Rosenow, C. Pacific. Hillsboro, OR: Mountain Gate Press, 2105 N.W. Glencoe Road, 97124-2040, 2009, 57 pp., perfect softbound, 5.5 x 7. ISBN 978-0-9643357-2-1, 14 USD.
Ce Rosenow is a poet, editor, critic, publisher and translator. She writes reviews, articles and essays, and her work has appeared in journals across the US and abroad. She has authored several books and chapbooks, and she is currently President of the Haiku Society of America.
This is a very well-produced book and maintains the high standard of quality set by haiku presses today. The cover notes by Leonard D. Moore and the introduction by Michael Dylan Welch are fair, balanced, descriptive and insightful.
Rosenow is very good at her craft: her poems are lyrical; she varies line length, rhythm and cadence; she is very good with sound; and the poems read well together. Her style, form and content range from traditional to modern and contemporary. She takes risks and succeeds most of the time.
The work is divided into our four seasons and the poems and the stories they tell are generally enhanced by this relationship. There is an attempt to have the poems within each season flow diurnally which is very difficult to do with this many poems. Throughout the sequence there are narratives and recurring themes woven together. All of these qualities combined make this a book of poetry in western poetic culture rather than a mere collection of poems.
Most of the poems are one to a page, centered and one-third of the way down. Visually this works very well with poems written on the ocean's edge, often when on a beach looking at the sea or the sky; and the pace of reading them is like the timeless steady motion of waves. If this presentation had been maintained throughout, it would have unified the work and solved other problems. For example, the eagle haiku (be- low) appears at the bottom of a page with another haiku above it! All that needed to be done was to remove eight poems or increase the number of pages by four; and since there are a number of weak poems and a few that do not work well in the sequence, removing poems would have been the best solution.
The unsuccessful poems are those that are merely descriptive, do not include enough detail, are too obvious or just do not fit: hungry too/black bear and cub/so close to town; fish camp— / on the wooden table / worn initials.
Rosenow writes some fine traditional haiku like this outstanding one which is one of her few experiments with form. What makes it a spring poem is the nature of the wind as seen in the eagle’s flight and the gnarled trees:
an eagle glides
with the same wind
As a result of the (re)arrangement of the lines you can see the eagle gliding on the page and the line arrangement accurately reflects the way the poem is read. Krummholtz are those elfin evergreens at or near the edge of a cliff that have been stunted, twisted and distorted by the wind, like natural bonsai. And yet “with the same wind” an eagle, a powerful, sacred bird and symbol, and a spirit messenger soars majestically to any height it wishes, hovers, twists, turns and glides to wherever it wants to go. This is an extraordinary heaven and earth haiku with deep metaphorical, philosophical, and metaphysical implications.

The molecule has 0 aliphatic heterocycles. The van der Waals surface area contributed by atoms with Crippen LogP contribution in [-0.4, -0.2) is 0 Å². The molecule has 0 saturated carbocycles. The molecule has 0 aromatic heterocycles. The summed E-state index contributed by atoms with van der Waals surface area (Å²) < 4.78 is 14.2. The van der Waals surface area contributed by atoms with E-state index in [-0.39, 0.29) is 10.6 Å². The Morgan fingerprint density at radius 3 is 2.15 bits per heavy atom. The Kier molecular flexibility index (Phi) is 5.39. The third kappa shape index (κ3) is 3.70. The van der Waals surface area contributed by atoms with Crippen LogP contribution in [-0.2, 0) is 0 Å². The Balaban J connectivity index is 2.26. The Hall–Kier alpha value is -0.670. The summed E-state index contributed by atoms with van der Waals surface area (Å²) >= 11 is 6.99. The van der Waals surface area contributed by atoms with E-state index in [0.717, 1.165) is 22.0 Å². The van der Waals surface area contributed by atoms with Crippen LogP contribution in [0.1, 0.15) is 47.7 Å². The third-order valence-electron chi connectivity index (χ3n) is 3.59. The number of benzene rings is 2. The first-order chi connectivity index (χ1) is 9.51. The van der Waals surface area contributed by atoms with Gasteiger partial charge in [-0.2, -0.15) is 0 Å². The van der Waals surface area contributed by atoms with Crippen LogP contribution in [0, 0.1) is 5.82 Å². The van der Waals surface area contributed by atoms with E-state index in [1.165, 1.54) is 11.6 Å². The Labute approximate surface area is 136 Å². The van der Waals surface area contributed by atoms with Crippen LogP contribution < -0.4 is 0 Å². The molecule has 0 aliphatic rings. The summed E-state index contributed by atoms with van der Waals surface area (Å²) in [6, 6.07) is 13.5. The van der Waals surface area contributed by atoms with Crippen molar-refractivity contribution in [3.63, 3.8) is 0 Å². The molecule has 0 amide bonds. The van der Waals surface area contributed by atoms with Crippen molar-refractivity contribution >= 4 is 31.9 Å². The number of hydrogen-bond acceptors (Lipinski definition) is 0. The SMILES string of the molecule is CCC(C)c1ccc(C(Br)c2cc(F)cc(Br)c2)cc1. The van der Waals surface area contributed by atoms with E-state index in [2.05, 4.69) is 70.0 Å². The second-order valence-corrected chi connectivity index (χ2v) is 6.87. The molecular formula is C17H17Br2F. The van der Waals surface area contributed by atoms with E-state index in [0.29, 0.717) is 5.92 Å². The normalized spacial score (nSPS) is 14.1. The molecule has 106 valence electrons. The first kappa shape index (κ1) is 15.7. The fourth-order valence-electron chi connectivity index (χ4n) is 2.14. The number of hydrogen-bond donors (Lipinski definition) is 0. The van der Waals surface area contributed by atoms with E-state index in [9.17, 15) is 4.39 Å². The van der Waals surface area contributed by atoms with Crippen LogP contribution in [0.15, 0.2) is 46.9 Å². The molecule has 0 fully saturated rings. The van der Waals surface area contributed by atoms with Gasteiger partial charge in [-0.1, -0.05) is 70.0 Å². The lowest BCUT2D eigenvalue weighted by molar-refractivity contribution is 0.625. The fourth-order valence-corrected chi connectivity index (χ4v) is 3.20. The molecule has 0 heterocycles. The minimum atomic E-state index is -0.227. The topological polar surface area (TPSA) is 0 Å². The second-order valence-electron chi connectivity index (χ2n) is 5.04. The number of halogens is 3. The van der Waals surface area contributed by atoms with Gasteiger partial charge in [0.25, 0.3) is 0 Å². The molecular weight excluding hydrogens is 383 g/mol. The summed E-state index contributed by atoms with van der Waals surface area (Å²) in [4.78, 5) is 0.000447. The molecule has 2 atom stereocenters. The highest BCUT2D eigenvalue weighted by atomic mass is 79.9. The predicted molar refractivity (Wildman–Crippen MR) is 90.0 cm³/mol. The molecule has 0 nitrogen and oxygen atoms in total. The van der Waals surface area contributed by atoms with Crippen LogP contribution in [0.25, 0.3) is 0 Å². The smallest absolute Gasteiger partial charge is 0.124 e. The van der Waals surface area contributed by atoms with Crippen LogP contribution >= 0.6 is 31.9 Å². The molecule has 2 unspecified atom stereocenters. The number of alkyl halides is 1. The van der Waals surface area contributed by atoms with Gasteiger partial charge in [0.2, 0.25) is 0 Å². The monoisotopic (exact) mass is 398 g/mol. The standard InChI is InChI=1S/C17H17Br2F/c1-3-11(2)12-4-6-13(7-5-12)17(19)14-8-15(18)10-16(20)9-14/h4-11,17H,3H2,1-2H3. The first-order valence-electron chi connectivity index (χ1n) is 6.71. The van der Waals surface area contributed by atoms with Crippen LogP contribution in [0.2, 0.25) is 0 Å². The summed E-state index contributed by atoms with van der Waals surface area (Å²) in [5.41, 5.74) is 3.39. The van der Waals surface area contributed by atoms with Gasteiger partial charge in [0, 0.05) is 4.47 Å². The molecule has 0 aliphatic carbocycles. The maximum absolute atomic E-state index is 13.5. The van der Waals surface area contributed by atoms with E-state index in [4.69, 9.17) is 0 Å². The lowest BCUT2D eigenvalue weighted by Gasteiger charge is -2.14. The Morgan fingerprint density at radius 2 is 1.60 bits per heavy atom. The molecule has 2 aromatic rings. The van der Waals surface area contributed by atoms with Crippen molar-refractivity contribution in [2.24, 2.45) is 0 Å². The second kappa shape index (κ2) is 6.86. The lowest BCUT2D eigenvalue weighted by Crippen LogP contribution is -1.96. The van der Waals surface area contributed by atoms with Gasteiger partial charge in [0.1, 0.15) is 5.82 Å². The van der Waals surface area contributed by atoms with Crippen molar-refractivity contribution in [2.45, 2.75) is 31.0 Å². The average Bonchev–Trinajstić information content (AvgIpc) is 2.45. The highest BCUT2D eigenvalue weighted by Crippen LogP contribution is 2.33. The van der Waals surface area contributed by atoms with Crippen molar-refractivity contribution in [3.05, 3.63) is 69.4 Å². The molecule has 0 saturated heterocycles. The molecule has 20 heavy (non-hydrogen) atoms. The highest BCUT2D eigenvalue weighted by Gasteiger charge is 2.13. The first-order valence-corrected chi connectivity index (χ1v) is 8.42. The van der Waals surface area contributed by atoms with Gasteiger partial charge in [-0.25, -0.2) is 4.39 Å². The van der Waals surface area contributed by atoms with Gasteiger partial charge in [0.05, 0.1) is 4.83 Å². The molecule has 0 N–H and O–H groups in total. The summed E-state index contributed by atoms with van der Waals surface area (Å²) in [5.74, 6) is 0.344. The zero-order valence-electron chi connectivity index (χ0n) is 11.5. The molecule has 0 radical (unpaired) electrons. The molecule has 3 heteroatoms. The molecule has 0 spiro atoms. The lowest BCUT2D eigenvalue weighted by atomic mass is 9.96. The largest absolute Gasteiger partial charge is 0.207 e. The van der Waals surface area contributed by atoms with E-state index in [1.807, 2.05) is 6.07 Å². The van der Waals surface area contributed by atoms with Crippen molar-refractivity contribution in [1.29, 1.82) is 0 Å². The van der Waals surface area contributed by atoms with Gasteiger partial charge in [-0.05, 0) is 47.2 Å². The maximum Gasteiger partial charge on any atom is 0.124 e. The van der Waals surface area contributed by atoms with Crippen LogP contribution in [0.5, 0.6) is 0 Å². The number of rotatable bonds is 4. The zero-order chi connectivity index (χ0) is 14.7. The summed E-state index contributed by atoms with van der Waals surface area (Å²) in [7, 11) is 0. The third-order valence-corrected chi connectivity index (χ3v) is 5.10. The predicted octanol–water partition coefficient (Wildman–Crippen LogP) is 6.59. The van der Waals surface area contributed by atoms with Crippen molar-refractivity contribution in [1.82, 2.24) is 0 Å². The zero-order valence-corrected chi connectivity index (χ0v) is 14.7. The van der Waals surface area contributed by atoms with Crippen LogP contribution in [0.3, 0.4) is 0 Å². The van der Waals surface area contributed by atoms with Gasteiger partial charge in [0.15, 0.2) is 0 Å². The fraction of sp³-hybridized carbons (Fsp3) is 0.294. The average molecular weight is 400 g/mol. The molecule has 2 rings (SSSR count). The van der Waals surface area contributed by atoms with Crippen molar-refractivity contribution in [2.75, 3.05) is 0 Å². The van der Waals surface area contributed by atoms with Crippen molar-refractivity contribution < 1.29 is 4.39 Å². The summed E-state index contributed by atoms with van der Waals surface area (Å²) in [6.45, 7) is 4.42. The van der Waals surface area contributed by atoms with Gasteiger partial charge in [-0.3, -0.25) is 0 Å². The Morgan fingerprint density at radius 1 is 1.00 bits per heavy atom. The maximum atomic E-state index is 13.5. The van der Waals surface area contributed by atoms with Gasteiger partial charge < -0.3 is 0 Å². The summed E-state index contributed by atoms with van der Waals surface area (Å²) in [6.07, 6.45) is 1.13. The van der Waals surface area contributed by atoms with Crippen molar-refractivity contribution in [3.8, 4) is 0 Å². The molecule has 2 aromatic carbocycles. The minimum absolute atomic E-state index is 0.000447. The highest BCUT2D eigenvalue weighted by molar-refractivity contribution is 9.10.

Rosenow is, with few exceptions, good to very good at sequencing:
spring break . . .
the beach covered
with ♥s (6)
so young . . .
lovers add a shell
to their pail (6)
gray whales at Depoe bay (7)
a year older
I brace myself
against the undertow’s pull (8)
The first poem (love) is dangerously close to being trite and is quite weak; the second (love), more like a senryu, is touching, so very human and considerably stronger; but it is their juxtaposition with the first-rate haiku on page 7 (memory) that gives them both an added depth they otherwise lack. We are also presented with three stages of life in the same moment on the beach and over time as the poet looks back and reflects on her life (memory and ageing). Then, when we turn to page 8, another dimension is added to the theme of ageing and the life cycle found in these four poems.
There is throughout this sequence from time to time a deep sense of unfulfilled longing, something most would naturally feel when next to the ocean. This haiku by Rosenow on the left reminds me of a favorite of mine by Tomizawa Kakio (1902-1962) in which there is also an allusion to Icarus: 
longing for something—
an unknown seabird
soars out of sight
A wandering horse
turning into a longing
for home, vanishes
We see here Kakio’s more radical modern style in which the human element is dominant, with thoughts and feelings directly expressed; the season is less relevant, if at all, and the natural world only a reflection of the poet’s inner state rather than something with its own independent existence that may also reflect the poet’s inner state. Around a third of Rosenow’s poems are written with elements of this style though not quite as radical, except perhaps for this haiku which comes very close.
In addition to capturing and revealing moments from nature, the principal theme of this book is the human journey with its recurring themes (like waves) of love, loss, longing, loneliness, separation, memory and ageing, and all the emotions as- sociated with them. Yet, as Michael Dylan Welch accurately points out in his introduction, notwithstanding the apparent darker side of this work, “Acceptance, ultimately, is a central stance of this book, welcoming what is received, to the point of celebration.” Something that is evident in the first and last haiku of this book:
a bit of sea foam
in my open hands
so many stars
so much I don’t know—
1. In Ueda, M. (ed./trans.), Modern Japanese Haiku. University of To- ronto Press, 1976, p. 243.